I used to do it a lot more. A lot of what I do now is attending conferences, but my heart and soul lies in being able to visit farmers and researchers on the ground and tell their stories, give them to a wider audience. I’ve gotten to travel all over the world and meet so many interesting people. If you’d asked me when I was 16 what I wanted to do, I’m able to do it. Not many people get to say that.

Tell us about some research you’re working on now.

We’re working on so many different pieces for Food Tank. One thing is a book around food waste, interviewing different experts around their really differing views about how you tackle this problem. The book has a wide range of viewpoints, some that are really unexpected, not your usual suspects around food loss and food waste, so that’s been really interesting to learn about. It should be coming out next year.

The Sustainable Development Goals are a big discussion point over the next three days. How do we get more businesses and institutions to buy in to the Goals?

I think we need more uncommon collaboration: getting people together who otherwise would not speak to one another. Howard Shapiro spoke this morning and he’s been at the forefront of creating those uncommon collaborations: corporations, food justice advocates and farmers all in the same room. Food Tank’s really taken on Howard’s leadership on that and we do that through convening.

The Sustainable Development Goals are sort of common sense if you think about it. Women’s equality, zero hunger, protecting water and biodiversity – those are all things, no matter what political sphere we’re in or what side of the debate we’re on, that we can get around as goals.

What’s been the most exciting change you’ve seen in agriculture since you started Food Tank in 2013?

There are a couple. If you’d asked me when I first started Food Tank whether I’d be engaging so much of the business community as I am now, I would have said you were crazy. But I think it’s important, as we just talked about, to bring those different voices to the table.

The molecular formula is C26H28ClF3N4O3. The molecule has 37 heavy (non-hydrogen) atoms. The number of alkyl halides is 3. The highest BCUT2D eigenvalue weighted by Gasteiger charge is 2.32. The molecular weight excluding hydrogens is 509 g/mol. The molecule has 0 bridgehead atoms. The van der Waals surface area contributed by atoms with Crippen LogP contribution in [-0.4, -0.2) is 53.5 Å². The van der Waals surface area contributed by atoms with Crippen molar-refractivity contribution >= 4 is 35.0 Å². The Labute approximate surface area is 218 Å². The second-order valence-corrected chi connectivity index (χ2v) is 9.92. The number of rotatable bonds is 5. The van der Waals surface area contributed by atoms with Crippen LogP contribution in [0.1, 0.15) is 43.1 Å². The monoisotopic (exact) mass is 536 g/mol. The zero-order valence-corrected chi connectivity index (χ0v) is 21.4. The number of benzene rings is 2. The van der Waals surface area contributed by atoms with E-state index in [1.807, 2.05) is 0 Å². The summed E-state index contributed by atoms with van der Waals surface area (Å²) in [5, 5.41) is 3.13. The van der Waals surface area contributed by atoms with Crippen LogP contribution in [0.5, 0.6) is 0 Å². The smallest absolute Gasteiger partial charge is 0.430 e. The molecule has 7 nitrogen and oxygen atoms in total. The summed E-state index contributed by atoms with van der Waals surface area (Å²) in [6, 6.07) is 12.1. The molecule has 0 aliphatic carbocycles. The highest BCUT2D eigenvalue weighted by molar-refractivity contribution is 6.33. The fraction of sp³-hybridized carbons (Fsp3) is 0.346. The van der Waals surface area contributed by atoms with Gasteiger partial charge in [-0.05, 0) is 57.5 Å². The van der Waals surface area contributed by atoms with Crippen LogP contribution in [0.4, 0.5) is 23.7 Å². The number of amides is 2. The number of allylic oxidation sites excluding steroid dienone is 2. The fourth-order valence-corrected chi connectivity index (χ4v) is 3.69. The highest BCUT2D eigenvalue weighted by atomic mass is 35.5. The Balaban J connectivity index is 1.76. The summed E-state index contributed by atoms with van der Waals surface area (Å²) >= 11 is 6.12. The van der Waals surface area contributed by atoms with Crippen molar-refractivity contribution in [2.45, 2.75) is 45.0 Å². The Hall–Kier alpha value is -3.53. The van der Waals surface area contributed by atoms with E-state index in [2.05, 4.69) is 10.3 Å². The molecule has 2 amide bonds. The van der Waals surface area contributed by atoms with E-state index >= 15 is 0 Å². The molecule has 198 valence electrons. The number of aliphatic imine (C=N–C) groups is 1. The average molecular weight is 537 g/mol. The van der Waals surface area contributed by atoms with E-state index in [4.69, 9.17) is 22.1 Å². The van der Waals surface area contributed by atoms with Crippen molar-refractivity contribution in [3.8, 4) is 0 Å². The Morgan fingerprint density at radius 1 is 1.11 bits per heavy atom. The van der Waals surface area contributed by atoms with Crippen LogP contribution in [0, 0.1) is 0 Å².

The opportunity that different kinds of technologies hold has also been really interesting for me to learn more about. Technology is not a silver bullet and not all technologies are good, but I think that there’s a way to combine high and low tech, and combine indigenous knowledge and traditional knowledge with some of the advancements that we’re seeing with smart phone technology or drones or Big Data. Those are really exciting innovations to me.

Is there one innovation or change you’d like to see adopted more widely?

I’m going to go back to women. We need to respect and value the role of women in the food system and in every part of our lives.

What’s one thing you’ve had to make a conscious effort to remove from your shopping list?

I’ve been vegetarian for a very long time; since I read Diet for a Small Planet in fact. My issue is that I get so excited about food. I go to the grocery store or the farmers’ market or the co-op and I just want to buy everything I see. So I’ve really tried to stop buying so much food in the last few years, especially because I travel constantly. When I can, I eat it before I leave or try to save it or preserve it in different ways, canning tomatoes and things that I buy too much of, or try to use the freezer more efficiently.

I’m not good at it yet and I think recognising that we’re all not perfect but we can try is part of it.

What’s your favourite fact about the food and agriculture industry?

Women make up 43% of the global agriculture workforce, but they don’t get the same resources as male farmers. I’m obsessed with women in agriculture. When we picture a farmer, all of us still picture a man. Recognising that women make up half of the world’s farmers, at least, is really something that more of us should know about.

See the latest Food Tank research, news and events at